One limitation of the new code compared to the old: the spline functions would take any number of control points, whereas the mathematical function versions are more limited. Three points in a particular order, for instance, uniquely describe a quadratic curve. As a result, our quadratic function implementation only supports three control points. I plan to reintroduce splines in the future for situations where this limitation causes problems. These functions are especially flexible, though, in that they can determine not only the cameraâ€™s latitude and longitude, but also its heading, altitude, and various other things including the duration of each FlyTo. Our cspline implementation was intended to handle those dimensions as well, but never got that far along.

So how does all this work? Here is a simple example, showing an interpolated path from a point about 10 km above one of the cows near my house, to another point a bit to the north. First, the KML itself is available for download; in Google Earth, it looks like this (click on the image to get the larger version):

Hereâ€™s the code:

``````require 'rubygems'
require 'kamelopard'

include Kamelopard
include Kamelopard::Functions

a = make_function_path(10,
:latitude => Line.interpolate(38.8, 40.3),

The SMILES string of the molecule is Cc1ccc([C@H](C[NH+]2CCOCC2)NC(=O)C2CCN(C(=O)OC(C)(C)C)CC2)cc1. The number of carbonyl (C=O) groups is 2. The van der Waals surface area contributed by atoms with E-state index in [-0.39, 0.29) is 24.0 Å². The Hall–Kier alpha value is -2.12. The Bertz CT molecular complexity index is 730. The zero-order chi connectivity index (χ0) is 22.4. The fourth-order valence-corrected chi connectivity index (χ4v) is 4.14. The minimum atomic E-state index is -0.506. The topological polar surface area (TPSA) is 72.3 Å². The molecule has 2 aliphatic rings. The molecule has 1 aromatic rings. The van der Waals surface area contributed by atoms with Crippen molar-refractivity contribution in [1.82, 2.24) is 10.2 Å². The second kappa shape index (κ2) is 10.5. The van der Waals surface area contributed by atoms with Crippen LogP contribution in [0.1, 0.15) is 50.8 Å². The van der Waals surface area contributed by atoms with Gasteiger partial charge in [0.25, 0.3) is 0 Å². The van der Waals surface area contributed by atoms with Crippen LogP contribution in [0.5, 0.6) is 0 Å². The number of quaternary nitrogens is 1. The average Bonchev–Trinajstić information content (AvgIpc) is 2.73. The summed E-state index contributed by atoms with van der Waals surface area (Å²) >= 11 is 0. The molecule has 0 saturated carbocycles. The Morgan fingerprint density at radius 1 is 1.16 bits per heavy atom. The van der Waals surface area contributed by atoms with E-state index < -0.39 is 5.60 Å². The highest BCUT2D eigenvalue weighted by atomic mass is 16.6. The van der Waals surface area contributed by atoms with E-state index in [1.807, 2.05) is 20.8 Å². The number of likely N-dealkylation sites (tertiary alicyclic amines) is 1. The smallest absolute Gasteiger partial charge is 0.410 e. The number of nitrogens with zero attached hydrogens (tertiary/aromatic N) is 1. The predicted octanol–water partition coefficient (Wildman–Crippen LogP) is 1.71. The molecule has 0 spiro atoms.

:longitude => Cubic.interpolate(-112.4, -111.9, -0.5, -113, 0.5, -110),
:altitude => Line.interpolate(10000, 2000),
:heading => Line.interpolate(0, 90),
:tilt => Line.interpolate(40.0, 90),
:altitudeMode => :absolute,
:show_placemarks => 1,
:duration => Quadratic.interpolate(2.0, 4.0, 0.0, 1.0),
)

name_document 'Functions test'
name_folder 'Placemarks'
name_tour 'Function test'

write_kml_to 'doc.kml'
``````

The make_function_path call does most of the work here. Weâ€™ve given it functions to interpolate the latitude, longitude, and other characteristics of the flight path we want, along with a few other options described in the gem documentation. We also tell it how many points to create in the path, in this case 10. The root of the flying is still Google Earthâ€™s FlyTo algorithm, but we set to smooth mode, to keep Earth doing more precisely what we want it to, and we create waypoints on the flight path frequently enough that we have tight control over where Earth actually flies.

Creating the functions themselves is relatively easy, but you need to remember the order of the arguments, which in this case at least can be confusing. Iâ€™ll probably change it in a future version, once I come up with something better. This code defines the latitude function in terms of the beginning and ending latitude, and thatâ€™s all since we only need two points to define a line. The quadratic and cubic functions take three and four points, respectively. Although not demonstrated here, make_function_paths can also take a code block for more complex behaviors at each point.

In the end this generates a Google Earth Tour, which flies from the start point to the end point very smoothly. This code has demonstrated that it works well for flights over large areas; my next goal is to use it to navigate between 3D buildings on a precisely defined path. That will be for another article, though.